¶ 9. On April 1, 2002, Parmley's attorney sent a letter to counsel for 84 Lumber and Gaffney indicating that Parmley declined to sign the settlement documents. On the same date, counsel for Parmley filed a motion to withdraw as counsel. The circuit court granted that motion on April 16, 2002.
¶ 10. On April 19, 2002, counsel for 84 Lumber and Gaffney filed a motion to enforce settlement. Gaffney and 84 Lumber argued that the e-mail and the facsimile sent by counsel for Parmley would show that Parmley, through his attorney, agreed to settle his claims.
¶ 11. On May 6, 2002, a hearing was held on the motion to enforce settlement. At the hearing, Parmley denied having agreed to any settlement or having authorized his prior attorney to settle the case on his behalf. On May 16, 2002, the circuit court judge granted the motion to enforce settlement and dismissed the case with prejudice.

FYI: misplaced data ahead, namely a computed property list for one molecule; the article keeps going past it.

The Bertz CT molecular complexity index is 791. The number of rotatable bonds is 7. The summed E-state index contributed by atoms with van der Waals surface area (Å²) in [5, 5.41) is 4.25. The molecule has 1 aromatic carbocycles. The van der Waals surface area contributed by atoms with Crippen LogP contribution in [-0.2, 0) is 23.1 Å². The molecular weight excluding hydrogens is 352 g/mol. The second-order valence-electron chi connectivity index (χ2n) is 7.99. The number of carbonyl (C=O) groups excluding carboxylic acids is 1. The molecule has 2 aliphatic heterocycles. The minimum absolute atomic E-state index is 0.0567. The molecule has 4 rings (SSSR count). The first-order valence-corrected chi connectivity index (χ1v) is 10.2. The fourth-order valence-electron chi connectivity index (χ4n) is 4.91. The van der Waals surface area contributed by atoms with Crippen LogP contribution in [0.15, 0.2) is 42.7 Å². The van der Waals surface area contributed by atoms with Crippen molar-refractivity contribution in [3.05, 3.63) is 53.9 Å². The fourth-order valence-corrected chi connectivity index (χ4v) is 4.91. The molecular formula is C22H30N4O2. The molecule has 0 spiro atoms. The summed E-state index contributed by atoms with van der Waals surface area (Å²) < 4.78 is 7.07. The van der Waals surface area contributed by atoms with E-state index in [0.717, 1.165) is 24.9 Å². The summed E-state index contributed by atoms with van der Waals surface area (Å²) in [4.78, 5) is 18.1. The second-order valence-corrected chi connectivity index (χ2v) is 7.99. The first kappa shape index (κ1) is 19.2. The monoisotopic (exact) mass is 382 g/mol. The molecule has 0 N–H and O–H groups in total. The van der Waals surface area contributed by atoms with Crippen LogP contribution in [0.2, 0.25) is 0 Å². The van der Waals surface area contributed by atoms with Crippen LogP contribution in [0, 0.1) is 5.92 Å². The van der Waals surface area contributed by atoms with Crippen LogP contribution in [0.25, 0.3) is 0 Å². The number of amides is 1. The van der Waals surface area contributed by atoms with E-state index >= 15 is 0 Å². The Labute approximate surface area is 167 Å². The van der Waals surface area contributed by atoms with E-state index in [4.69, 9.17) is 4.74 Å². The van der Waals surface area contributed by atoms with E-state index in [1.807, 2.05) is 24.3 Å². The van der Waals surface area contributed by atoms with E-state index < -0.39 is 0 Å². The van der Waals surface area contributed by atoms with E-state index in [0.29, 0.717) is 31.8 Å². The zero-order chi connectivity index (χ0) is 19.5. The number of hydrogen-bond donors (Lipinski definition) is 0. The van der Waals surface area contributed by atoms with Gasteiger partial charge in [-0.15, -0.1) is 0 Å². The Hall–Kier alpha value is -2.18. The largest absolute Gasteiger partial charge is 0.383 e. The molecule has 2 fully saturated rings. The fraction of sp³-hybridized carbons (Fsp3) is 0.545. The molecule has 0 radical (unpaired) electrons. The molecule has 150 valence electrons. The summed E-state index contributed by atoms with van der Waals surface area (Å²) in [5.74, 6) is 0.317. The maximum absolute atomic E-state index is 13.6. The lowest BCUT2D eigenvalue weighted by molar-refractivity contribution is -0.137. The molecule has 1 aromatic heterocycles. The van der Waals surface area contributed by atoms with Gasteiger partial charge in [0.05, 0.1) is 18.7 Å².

Standard of Review
¶ 12. “ ‘A circuit court judge sitting without a jury is accorded the same deference with regard to his findings as a chancellor,’ and his findings are safe on appeal where they are supported by substantial, credible, and reasonable evidence.” Wilson v. Greyhound Bus Lines, Inc., 830 So.2d 1151(¶ 9) (Miss.2002). “This Court will not disturb those findings unless they are manifestly wrong, clearly erroneous or an erroneous legal standard was applied.” Id.
ISSUES AND ANALYSIS
I. & II. Whether Parmley's previous attorney had the authority to settle the claim on Parmley's behalf.
¶ 13. Because Parmley's issues I and II are so interwoven, this Court has combined them.
¶ 14. Parmley contends that the e-mail and facsimile were not sufficient to establish that the parties had agreed to a settlement of this case. Settlements are contracts, which are enforceable according to their terms. McManus v. Howard, 569 So.2d 1213, 1215 (Miss.1990). “In order for there to be a settlement there must be a meeting of the minds.” Hastings v. Guillot, 825 So.2d 20(¶ 12) (Miss.2002). “Mississippi law requires the party claiming benefit from the settlement must prove by a preponderance of the evidence that there was a meeting of the minds.” Id.